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Understanding Pronouns. Jennifer E. Arnold University of Pennsylvania. Collaborators. John C. Trueswell Janet Eisenband Sarah Brown-Schmidt Jared Novick. How are pronouns interpreted?. Sarah called Janet when she got home. SARAH. JANET. ??? she ???. Overarching research goal:.

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understanding pronouns
Understanding Pronouns

Jennifer E. Arnold

University of Pennsylvania

slide2

Collaborators

  • John C. Trueswell
  • Janet Eisenband
  • Sarah Brown-Schmidt
  • Jared Novick
how are pronouns interpreted
How are pronouns interpreted?

Sarah called Janet when she got home.

SARAH

JANET

??? she ???

overarching research goal
Overarching research goal:

What are the cognitive mechanisms underlying our ability to understand language?

 How does the human mind work?

language is ambiguous
Language is ambiguous
  • British Left Waffles On Falkland Islands
  • Enraged Cow Injures Farmer With Ax

GLOBAL AMBIGUITY

LOCAL (TEMPORARY) AMBIGUITY

  • British
  • British left
  • British left waffles
  • British left waffles on what to do in the Falkland Islands.
pronouns are one type of ambiguity
Pronouns are one type of ambiguity

Clinton confessed to Gore when he asked for the truth.

what cognitive mechanisms underlie referent interpretation
What cognitive mechanisms underlie referent interpretation?
  • WHAT types of information are used?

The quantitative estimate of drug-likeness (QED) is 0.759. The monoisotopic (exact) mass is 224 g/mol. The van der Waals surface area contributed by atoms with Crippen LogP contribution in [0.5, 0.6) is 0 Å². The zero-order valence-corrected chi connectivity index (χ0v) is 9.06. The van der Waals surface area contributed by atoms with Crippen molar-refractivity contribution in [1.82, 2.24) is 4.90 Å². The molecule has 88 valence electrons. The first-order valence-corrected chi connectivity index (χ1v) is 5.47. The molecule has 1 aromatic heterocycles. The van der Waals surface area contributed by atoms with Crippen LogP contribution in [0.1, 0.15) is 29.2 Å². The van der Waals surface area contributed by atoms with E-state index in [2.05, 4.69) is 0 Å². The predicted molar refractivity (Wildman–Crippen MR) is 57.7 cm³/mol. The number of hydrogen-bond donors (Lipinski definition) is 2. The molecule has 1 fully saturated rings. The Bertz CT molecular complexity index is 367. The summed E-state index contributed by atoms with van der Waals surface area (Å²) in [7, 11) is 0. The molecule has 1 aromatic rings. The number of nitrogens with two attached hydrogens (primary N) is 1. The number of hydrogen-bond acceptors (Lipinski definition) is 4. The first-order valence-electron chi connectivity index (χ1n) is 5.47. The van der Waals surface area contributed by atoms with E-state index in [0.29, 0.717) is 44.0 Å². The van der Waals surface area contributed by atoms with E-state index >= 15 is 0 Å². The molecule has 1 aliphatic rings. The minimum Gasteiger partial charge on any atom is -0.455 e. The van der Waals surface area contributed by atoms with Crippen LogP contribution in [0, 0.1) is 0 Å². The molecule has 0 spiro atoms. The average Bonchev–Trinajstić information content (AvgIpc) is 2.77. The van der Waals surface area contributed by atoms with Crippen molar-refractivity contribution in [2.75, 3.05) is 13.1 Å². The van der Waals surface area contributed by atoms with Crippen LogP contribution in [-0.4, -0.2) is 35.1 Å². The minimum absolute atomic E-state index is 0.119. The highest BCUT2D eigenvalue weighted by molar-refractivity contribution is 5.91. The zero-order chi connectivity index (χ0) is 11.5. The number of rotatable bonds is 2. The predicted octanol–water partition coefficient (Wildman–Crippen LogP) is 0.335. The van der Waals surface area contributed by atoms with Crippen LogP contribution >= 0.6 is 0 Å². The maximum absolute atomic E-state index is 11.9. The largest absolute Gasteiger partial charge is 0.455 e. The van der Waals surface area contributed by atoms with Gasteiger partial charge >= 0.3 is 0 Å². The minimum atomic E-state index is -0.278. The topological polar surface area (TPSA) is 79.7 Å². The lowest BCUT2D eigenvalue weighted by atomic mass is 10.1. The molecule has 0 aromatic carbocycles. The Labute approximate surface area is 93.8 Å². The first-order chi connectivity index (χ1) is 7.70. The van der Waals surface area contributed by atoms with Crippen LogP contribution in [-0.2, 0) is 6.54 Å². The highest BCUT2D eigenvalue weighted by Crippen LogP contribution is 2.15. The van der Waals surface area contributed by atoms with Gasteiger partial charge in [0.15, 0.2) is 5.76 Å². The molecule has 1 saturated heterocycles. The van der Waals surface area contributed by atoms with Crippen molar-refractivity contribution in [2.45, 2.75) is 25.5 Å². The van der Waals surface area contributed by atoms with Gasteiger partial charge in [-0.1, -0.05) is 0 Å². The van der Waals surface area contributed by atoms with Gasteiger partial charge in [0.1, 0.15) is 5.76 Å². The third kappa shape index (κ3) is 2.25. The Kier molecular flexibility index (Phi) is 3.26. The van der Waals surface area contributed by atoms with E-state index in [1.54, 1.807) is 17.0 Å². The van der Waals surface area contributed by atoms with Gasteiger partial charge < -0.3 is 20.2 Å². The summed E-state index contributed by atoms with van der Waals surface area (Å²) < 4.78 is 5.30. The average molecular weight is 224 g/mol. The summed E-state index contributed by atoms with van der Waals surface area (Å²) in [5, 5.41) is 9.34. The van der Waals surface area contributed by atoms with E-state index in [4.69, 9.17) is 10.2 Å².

• WHEN does each source of information have an effect?
  • Cognitive Accessibility (Order of mention )
  • Gender information
cognitive accessibility
Cognitive Accessibility

Sarah called Janet. She...

SARAH

JANET

gender information
Gender Information

John called Janet. She . . .

JOHN

JANET

conflicting claims about gender
Conflicting claims about gender
  • THE “GENDER LAST” CLAIM: Gender information does not influence the first stage of pronoun interpretation.

(Garnham et al., 1992; Gernsbacher, 1989; Greene et al., 1992)

  • THE “GENDER FIRST” CLAIM: Gender guides the initial interpretation of the pronoun.

(Crawley et al., 1990; Ehrlich, 1980; Shillcock, 1982)

research question
Research Question
  • Can gender guide the initial processes of pronoun interpretation?
    • STAGE models vs. INCREMENTAL model
  • Fix problems with earlier studies
    • use spoken language
    • use a less intrusive measure
talk outline
Talk outline
  • Experiment 1
  • Experiment 2
  • How do these data inform a theory of referential processing?
stimulus design
Stimulus Design
  • 2x2 design:
    • gender (same vs. different)
    • order of mention (1st-mention vs. 2nd-mention)

Bart is taking a picture of Homer / Marge

next to the Eiffel Tower.

He’s / She’s holding a guide book

and it looks like they’re visiting Paris.

experimental design
Experimental Design
  • 16 participants
  • 16 items
  • 16 fillers
  • 3 practice
coding responses where did the subject look at each point in time
Coding responses: where did the subject look at each point in time?
  • at the TARGET?
  • at the COMPETITOR?
  • at OTHER?
predictions
Predictions
  • “GENDER-LAST”: target identification should occur easily only for first-mentioned referents
  • “GENDER-FIRST”: target identification should occur easily only in different-gender conditions
  • OR: Both Gender and Order of mention have immediate effects  target identification should occur easily in all conditions except same/ 2nd-mention
slide23

Bart is taking a picture of Marge . . .

He’s holding a guide book, . . .

slide24

Bart is taking a picture of Marge . . .

She’s holding a guide book, . . .

slide25

Bart is taking a picture of Homer . . .

He’s holding a guide book, . . .

slide26

Bart is taking a picture of Homer . . .

He’s holding a guide book, . . .

eye movement results summary
Eye Movement Results summary
  • More looks to target than competitor when either gender or order-of-mention helps
  • Equal looks to target and competitor when neither helps